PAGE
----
.Net types in AL are reference types

11 Oct

This week I presented a session about .Net in the AL language at Directions EMEA 2019 in Vienna. And of course, I paid attention to the types in AL that represent .Net types, like TextBuilder, List, Dictionary, Http and JSON types. During the preparation of that session, I found a comment in the Microsoft documentation, below the documenation about HTTP, JSON etc., that I thought it could use some explanation:

For performance reasons all HTTP, JSON, TextBuilder, and XML types are reference types, not value types. Reference types holds a pointer to the data elsewhere in memory, whereas value types store its own data.

In this quote from the Microsoft documentation, the List and Dictionary type are not mentioned, but the same applies to these types.

The question is of course: what does it mean that they are reference types? How does it impact your code? For .Net developers, it’s quite obvious, they are used to working with reference types, but C/AL developers certainly are not so used to the concept. So if you move to AL code and use these new variable types, then you might run into unexpected behaviour. I though it would make sense to shine some light on it.

A reference type means that the variable doesn’t hold a value, but a reference to an instance of an object in memory. When you pass such a variable as a parameter to a function, then you are passing a reference to the object in memory. The receiving function works directly on that object in memory through the reference it received. Let me explain it with an example:

codeunit 50100 ListDemo
{
    procedure Demo()
    var
        Cust: Record CUstomer;
        NameList: List of [Text];
        Name: Text;
    begin
        GetNameList(Cust, NameList);

        foreach Name in NameList do
            Message(Name);
    end;

    procedure GetNameList(Cust: Record Customer; NameList: List of [Text])
    begin
        if Cust.FindSet() then
            repeat
                NameList.Add(Cust.Name);
            until Cust.Next() = 0;
    end;
}

The NameList variable is not passed by var to the function GetNameList. However, after the function call on line 9, the variable NameList will contain values. This is possible because the NameList parameter just holds a reference and the code on line 19 is working on the very same object in memory.

Let’s add one line of code that will destroy all of this. We add a Clear() command to the beginning of the function GetNameList.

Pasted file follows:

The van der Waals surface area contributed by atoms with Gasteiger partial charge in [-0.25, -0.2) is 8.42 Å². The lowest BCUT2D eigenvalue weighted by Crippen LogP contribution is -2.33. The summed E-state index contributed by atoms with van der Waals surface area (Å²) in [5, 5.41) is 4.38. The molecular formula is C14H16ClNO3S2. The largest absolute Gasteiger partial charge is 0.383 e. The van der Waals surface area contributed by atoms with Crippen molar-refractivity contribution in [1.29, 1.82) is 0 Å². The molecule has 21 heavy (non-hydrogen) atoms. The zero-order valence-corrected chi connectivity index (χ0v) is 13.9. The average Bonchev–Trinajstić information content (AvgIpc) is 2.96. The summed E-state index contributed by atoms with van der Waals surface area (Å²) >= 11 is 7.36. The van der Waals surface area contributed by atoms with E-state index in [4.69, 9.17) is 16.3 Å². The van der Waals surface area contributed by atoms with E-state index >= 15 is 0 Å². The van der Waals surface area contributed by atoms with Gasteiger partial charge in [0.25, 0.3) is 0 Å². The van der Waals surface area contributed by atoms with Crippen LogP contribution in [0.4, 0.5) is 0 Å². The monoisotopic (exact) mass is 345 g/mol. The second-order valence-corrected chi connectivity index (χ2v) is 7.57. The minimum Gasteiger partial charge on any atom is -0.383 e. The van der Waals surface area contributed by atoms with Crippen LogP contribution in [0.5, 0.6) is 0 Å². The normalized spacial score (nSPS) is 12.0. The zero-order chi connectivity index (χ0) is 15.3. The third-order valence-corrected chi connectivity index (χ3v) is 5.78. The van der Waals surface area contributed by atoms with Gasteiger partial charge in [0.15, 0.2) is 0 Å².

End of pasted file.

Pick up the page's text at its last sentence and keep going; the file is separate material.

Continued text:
codeunit 50100 ListDemo
{
    procedure Demo()
    var
        Cust: Record CUstomer;
        NameList: List of [Text];
        Name: Text;
    begin
        GetNameList(Cust, NameList);

        foreach Name in NameList do
            Message(Name);
    end;

    procedure GetNameList(Cust: Record Customer; NameList: List of [Text])
    begin
        Clear(NameList);
        if Cust.FindSet() then
            repeat
                NameList.Add(Cust.Name);
            until Cust.Next() = 0;
    end;
}

After the call, the variable NameList in the first function does not contain any value at all. This is the kind of situation that can really drive you nuts. If you debug this, you will see values being added to the parameter on line 20, but when you get back into the calling function the NameList is suddenly empty. While the previous example perfectly worked, this one doesn’t.

The reason is that the Clear() command removes the reference from the parameter. It doesn’t point to the original object instance anymore. And because AL types are automatically instantiated (we don’t have to call a constructor) a new instance will be created for us and the parameter will now hold a reference to that new object. However, the parameter was not passed in by var, so the calling function will not receive the new reference from the parameter. It will still hold the reference to the original object, but nothing happened on that original object. The function GetNameList worked on the newly instantiated object.

Of course, the solution is simple: add var to the parameter, and it works again.

codeunit 5010 ListDemo
{
    procedure Demo()
    var
        Cust: Record CUstomer;
        NameList: List of [Text];
        Name: Text;
    begin
        GetNameList(Cust, NameList);

        foreach Name in NameList do
            Message(Name);
    end;

    procedure GetNameList(Cust: Record Customer; var NameList: List of [Text])
    begin
        Clear(NameList);
        if Cust.FindSet() then
            repeat
                NameList.Add(Cust.Name);
            until Cust.Next() = 0;
    end;
}

Hope this makes a little bit sense to you!

2 thoughts on “.Net types in AL are reference types

  1. Hello Sir,

    I am Currently working on Reports with Barcodes in Business Central . While running report in Business Central Web Client the Barcodes are not showing in that Report, but if I run the same Report in Windows client the barcodes are showing properly.

    Note : 1. I am Developing an Application in Business Central On-premises.
    2. I installed all required Barcode fonts in my local system.

    Could you please give me suggestion, how can I resolve this issue.

    Thank you.,

    • I’m not an expert in barcode fonts. But I would for sure go for a different solution. Instead of installing barcode fonts on individual clients and hope that the browser will really use them, I would go with creating barcodes as an image and print those images on the report. There are plenty of web services out there to generate pictures of barcodes.

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